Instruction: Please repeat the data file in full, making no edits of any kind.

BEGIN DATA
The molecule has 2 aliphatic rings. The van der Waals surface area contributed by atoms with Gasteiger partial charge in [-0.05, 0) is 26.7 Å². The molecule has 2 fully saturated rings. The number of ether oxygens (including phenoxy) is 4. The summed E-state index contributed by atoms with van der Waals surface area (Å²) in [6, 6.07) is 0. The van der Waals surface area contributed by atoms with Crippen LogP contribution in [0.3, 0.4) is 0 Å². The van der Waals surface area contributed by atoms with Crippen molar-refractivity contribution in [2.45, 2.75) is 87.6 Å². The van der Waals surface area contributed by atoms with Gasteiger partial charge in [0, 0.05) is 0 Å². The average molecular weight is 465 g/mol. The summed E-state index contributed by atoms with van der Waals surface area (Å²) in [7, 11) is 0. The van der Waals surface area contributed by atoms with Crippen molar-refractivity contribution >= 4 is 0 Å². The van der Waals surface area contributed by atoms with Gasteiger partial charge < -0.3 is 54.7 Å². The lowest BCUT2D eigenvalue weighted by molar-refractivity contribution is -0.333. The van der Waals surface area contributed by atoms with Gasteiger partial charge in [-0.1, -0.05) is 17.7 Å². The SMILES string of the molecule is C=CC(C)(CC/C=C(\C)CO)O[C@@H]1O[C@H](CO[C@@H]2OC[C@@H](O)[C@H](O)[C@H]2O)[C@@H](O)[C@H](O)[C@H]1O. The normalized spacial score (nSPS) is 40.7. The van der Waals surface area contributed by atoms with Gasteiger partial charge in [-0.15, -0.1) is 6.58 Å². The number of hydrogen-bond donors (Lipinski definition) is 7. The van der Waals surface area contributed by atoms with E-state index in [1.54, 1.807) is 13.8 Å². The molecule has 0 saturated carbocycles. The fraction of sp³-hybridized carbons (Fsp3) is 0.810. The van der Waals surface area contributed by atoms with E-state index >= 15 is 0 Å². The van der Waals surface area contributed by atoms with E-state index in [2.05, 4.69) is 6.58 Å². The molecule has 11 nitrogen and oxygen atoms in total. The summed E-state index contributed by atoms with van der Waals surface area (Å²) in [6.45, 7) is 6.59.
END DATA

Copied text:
The molecule has 2 aliphatic rings. The van der Waals surface area contributed by atoms with Gasteiger partial charge in [-0.05, 0) is 26.7 Å². The molecule has 2 fully saturated rings. The number of ether oxygens (including phenoxy) is 4. The summed E-state index contributed by atoms with van der Waals surface area (Å²) in [6, 6.07) is 0. The van der Waals surface area contributed by atoms with Crippen LogP contribution in [0.3, 0.4) is 0 Å². The van der Waals surface area contributed by atoms with Crippen molar-refractivity contribution in [2.45, 2.75) is 87.6 Å². The van der Waals surface area contributed by atoms with Gasteiger partial charge in [0, 0.05) is 0 Å². The average molecular weight is 465 g/mol. The summed E-state index contributed by atoms with van der Waals surface area (Å²) in [7, 11) is 0. The van der Waals surface area contributed by atoms with Crippen molar-refractivity contribution >= 4 is 0 Å². The van der Waals surface area contributed by atoms with Gasteiger partial charge < -0.3 is 54.7 Å². The lowest BCUT2D eigenvalue weighted by molar-refractivity contribution is -0.333. The van der Waals surface area contributed by atoms with Gasteiger partial charge in [-0.1, -0.05) is 17.7 Å². The SMILES string of the molecule is C=CC(C)(CC/C=C(\C)CO)O[C@@H]1O[C@H](CO[C@@H]2OC[C@@H](O)[C@H](O)[C@H]2O)[C@@H](O)[C@H](O)[C@H]1O. The normalized spacial score (nSPS) is 40.7. The van der Waals surface area contributed by atoms with Gasteiger partial charge in [-0.15, -0.1) is 6.58 Å². The number of hydrogen-bond donors (Lipinski definition) is 7. The van der Waals surface area contributed by atoms with E-state index in [1.54, 1.807) is 13.8 Å². The molecule has 0 saturated carbocycles. The fraction of sp³-hybridized carbons (Fsp3) is 0.810. The van der Waals surface area contributed by atoms with E-state index >= 15 is 0 Å². The van der Waals surface area contributed by atoms with E-state index in [2.05, 4.69) is 6.58 Å². The molecule has 11 nitrogen and oxygen atoms in total. The summed E-state index contributed by atoms with van der Waals surface area (Å²) in [6.45, 7) is 6.59.